Friday, July 21, 2006

In nature there are boundaries

During my busy morning of sitting while I rest and recover from this weeks adventures I watched a devastating and heartrending take on grizzly bear activists Timothy Treadwell and Amie Huguenard, who were killed in October of 2003 while living among grizzlies in Alaska.
A docudrama that centers on amateur grizzly bear expert Treadwell. He periodically journeyed to Alaska to study and live with the bears. He was killed, along with his girlfriend, Amie Huguenard, by a rogue bear in October 2003. The film explores their compassionate lives as they found solace among these endangered animals.

On his passing a friend said, ‘In Timothy's company, you knew you were in the presence of a spirit that loomed larger than life, who flew at an elevation that few achieve, who lived with a depth of conviction rare as gold in these shallow times. The sight of Timothy's blond head above a crush of buzzing children was like a flame crowded by moths - they, hungry for a moment in his light, in the electric current of his love for all wild hearts. Yet for all his brave, bold ways, there was a fragile, ephemeral nature in Timothy who seemed, at times, not of this world really - not slated, perhaps, to be long among pedestrians.’

Native Indians though thought otherwise, that ultimately he crossed an unspoken boundary that has existed for 7000 years…and maybe because of that, he paid the price. The argument goes on; did he really protect the bears or did he humanize them to the point of disrespecting them, and so doing more damage – that we shouldn’t be habituated to the animal kingdom…my take? I think with the best of intentions this genuine and caring man entered a spiral of destruction, and because of that he lost his life.

My experience is that a stay in the wilderness should inevitably direct one’s attention outward as much as inward. It is impossible to dwell in the margins without our mystical encounters calling us to the position of engagement – engagement with community. It was Bruce Springsteen, as he searched the mystery of love, who said that ‘in the end nobody wins unless everybody wins’. The call of the wild is always with certain people, but it only becomes useful when we learn the spirituality of the animal world: where having gone into the wild, the knowledge and experience acquired is then shared and incorporated into the lives of the rest of the pack.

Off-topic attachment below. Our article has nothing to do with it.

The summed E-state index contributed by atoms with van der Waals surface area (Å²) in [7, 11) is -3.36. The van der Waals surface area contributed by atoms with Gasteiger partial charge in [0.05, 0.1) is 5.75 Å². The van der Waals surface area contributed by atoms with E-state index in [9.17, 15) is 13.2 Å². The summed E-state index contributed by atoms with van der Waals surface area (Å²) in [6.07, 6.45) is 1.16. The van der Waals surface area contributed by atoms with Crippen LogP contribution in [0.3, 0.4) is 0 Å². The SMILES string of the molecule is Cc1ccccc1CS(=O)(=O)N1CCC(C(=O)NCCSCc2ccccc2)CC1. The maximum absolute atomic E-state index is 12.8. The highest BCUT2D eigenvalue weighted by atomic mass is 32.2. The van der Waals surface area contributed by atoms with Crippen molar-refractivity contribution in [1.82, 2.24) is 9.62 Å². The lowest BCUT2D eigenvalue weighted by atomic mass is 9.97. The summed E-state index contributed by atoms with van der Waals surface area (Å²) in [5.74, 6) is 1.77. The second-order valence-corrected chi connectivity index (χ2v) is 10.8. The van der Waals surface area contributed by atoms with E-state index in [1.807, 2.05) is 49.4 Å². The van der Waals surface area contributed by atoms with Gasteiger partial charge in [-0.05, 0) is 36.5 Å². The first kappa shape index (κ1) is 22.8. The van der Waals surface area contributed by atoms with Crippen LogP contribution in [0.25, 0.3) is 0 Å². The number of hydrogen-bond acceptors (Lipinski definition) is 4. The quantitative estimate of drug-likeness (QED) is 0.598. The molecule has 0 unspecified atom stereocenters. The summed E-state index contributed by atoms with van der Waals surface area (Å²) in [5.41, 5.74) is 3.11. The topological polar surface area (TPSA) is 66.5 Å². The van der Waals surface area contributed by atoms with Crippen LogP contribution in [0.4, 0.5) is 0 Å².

It is a Protestant myth that salvation is only worked out individually. We need to get back to inclusiveness, friendships, belonging and community - these are the catalysts for effective spirituality from within our post-modern, post-Christian culture. And of course for those of us with children to feed and responsibilities at home, a literal trip to the wilderness may not often be possible. Perhaps we may to find sacred space closer to home to hear the Spirit’s whisper. Either way, spirituality has to reach into those dark places we would rather not visit. Not just the geographic borderlands, but also the wilderness of our soul. The wilderness is as discomforting as it is seductive, but philosophies in isolation are no good to anyone. It is from within these wastelands that we start our journey to spiritual maturity, so allowing a spirituality that will be earthed in the often mundane and broken lives of each other.

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